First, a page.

Remember Petra Kvitova and Venus Williams in the third set of the 2017 U.S. Open quarterfinals in New York?
Remember Kvitova and Venus in that magnificent, soaring Wimbledon third-round match in 2014, played on Centre Court in the middle of an oil painting of an afternoon, a postcard-perfect day at the All England Club?
Kvitova and Serena Williams might not have played very many times — Tuesday night’s confrontation in Cincinnati at the Western and Southern Open was only their seventh — but the meetings between Kvitova and one of the Williams sisters have generated some of the best WTA tennis seen this decade.
This wasn’t a U.S. Open or Wimbledon match, but this showdown in Cincy between Petra and Serena bore the hallmarks of the classic Kvitova-Venus matches cited above.
Sunday in Montreal, Sloane Stephens and Simona Halep engaged each other in a fascinating game of physical and attritional chess. The two players did not try to hit the ball as hard as possible, however, because they both knew that if they hit very hard but could not hit past the opponent, the ball would come screaming back at them, often at a bad angle which would leave them out of position. Throwing the first punch often meant trouble for the thrower of the punch, not the receiver. So much of the challenge of that match revolved not around the first strike, but picking the right spot to attack in the middle of a point, exposing a deficiency in movement more than an open part of the court.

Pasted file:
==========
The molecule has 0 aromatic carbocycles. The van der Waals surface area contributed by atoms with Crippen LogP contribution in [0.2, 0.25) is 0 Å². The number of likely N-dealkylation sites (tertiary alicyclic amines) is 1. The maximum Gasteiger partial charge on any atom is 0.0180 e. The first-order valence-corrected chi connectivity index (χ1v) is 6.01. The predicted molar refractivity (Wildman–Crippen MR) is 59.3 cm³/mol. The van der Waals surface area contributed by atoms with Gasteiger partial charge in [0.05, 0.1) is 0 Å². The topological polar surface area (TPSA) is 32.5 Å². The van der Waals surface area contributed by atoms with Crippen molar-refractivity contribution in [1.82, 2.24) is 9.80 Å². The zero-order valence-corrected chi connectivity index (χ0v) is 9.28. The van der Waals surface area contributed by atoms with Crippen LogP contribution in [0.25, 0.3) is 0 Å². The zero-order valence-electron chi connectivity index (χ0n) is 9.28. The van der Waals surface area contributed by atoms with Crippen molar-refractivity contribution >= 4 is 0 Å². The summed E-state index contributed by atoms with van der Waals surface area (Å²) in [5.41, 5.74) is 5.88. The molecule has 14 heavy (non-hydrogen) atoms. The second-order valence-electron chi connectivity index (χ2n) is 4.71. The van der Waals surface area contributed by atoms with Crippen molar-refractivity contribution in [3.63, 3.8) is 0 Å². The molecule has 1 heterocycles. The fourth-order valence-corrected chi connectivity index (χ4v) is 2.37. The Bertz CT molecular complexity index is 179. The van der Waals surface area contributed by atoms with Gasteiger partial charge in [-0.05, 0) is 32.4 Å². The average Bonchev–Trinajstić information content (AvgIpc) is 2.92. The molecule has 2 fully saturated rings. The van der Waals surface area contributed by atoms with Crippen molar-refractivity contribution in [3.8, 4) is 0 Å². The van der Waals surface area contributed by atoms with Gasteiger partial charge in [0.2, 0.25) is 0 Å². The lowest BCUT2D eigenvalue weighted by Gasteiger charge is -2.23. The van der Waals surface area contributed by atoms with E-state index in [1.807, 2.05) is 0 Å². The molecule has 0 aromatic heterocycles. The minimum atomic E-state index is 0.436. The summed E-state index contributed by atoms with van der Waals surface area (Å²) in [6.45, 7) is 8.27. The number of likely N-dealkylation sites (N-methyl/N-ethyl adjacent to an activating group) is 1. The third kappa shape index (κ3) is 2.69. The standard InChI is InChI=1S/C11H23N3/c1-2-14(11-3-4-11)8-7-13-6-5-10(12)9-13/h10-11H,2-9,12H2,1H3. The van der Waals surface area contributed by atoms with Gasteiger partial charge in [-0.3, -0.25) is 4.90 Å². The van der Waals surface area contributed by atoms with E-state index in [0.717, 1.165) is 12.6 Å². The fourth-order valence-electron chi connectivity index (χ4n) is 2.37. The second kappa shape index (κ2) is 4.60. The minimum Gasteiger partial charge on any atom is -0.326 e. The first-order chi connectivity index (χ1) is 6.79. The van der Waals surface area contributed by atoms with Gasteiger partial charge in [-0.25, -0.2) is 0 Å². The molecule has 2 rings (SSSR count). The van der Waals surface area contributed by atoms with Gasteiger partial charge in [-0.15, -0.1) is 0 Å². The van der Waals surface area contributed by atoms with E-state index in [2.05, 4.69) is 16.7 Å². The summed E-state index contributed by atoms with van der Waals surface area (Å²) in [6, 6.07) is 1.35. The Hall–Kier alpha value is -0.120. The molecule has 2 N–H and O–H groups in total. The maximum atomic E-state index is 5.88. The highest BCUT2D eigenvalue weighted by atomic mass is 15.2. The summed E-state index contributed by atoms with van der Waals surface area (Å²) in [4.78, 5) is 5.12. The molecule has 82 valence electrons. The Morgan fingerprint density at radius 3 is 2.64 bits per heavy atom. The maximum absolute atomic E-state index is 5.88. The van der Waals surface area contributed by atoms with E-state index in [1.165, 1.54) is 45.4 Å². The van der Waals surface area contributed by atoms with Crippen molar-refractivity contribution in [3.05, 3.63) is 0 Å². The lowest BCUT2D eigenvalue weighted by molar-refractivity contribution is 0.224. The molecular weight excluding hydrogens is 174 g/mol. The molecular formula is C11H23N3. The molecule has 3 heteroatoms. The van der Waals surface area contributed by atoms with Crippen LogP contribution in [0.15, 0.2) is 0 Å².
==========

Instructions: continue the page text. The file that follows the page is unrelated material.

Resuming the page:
That match was a test to see which player could break through the other’s defenses after several exchanges from the baseline.
Serena-Petra on Tuesday night in Ohio — like any great match between Kvitova and one of the two Williamses, and like many great matches of the 20th century (such as Venus versus Lindsay Davenport in the 2005 Wimbledon final) — did not fit that careful and probing Stephens-Halep template.
What makes a Kvitova-Williams match — or any exemplar of “Big Babe Tennis” (copyright Mary Carillo) — come alive is the haymaker-level hitting. Both players immediately try to land a punch. Both send howitzers to the other side of the court with great depth and accuracy. Set one of this match involved an inconsistent Serena against a razor-sharp Kvitova. Set two involved a virtually unplayable form of Serena. Set three became the pinnacle of the match, a glorious sequence of games in which both women played at a high level at the same time, both hitting lasers within inches of the baseline. Average players hit routine rally balls and try to settle into points. Great players not only try to impose their will, but are adept enough on defense to prevent opponents from doing the same. That’s what we saw in set three.
No mercy. No waiting. No caution… and yet firefight-style points played with precision and daring.
Serena, still working her way into form this summer and still needing matches, made a few untimely errors, but they were forced errors — if not on the stat sheet, then certainly on a psychological level, because Kvitova covered the court so well in the third set. What Kvitova did particularly well was to cover her forehand side, which for a lefty is the ad corner. She was repeatedly able to run down balls Serena smashed into the ad corner and send them back — with interest — very close to the opposite baseline. Serena was naturally caught off guard and did not hit a supremely offensive shot in reply. Kvitova got a manageable ball to hit, stepped inside the court, hit to the corner, and forced a defensive lob from Serena which went long. This pattern was replicated a number of times, and it enabled Kvitova to break Serena’s serve twice in the third set after falling behind by a break.
Serena didn’t let this one get away from her. Kvitova took it away with inspired play in a year when the Czech has won 5 WTA titles.
It was a match worthy of a U.S. Open final. If the draw gods or goddesses are kind to tennis fans, they will allow it to be a possibility… and maybe these players can play the way they did on Tuesday night in suburban Cincinnati.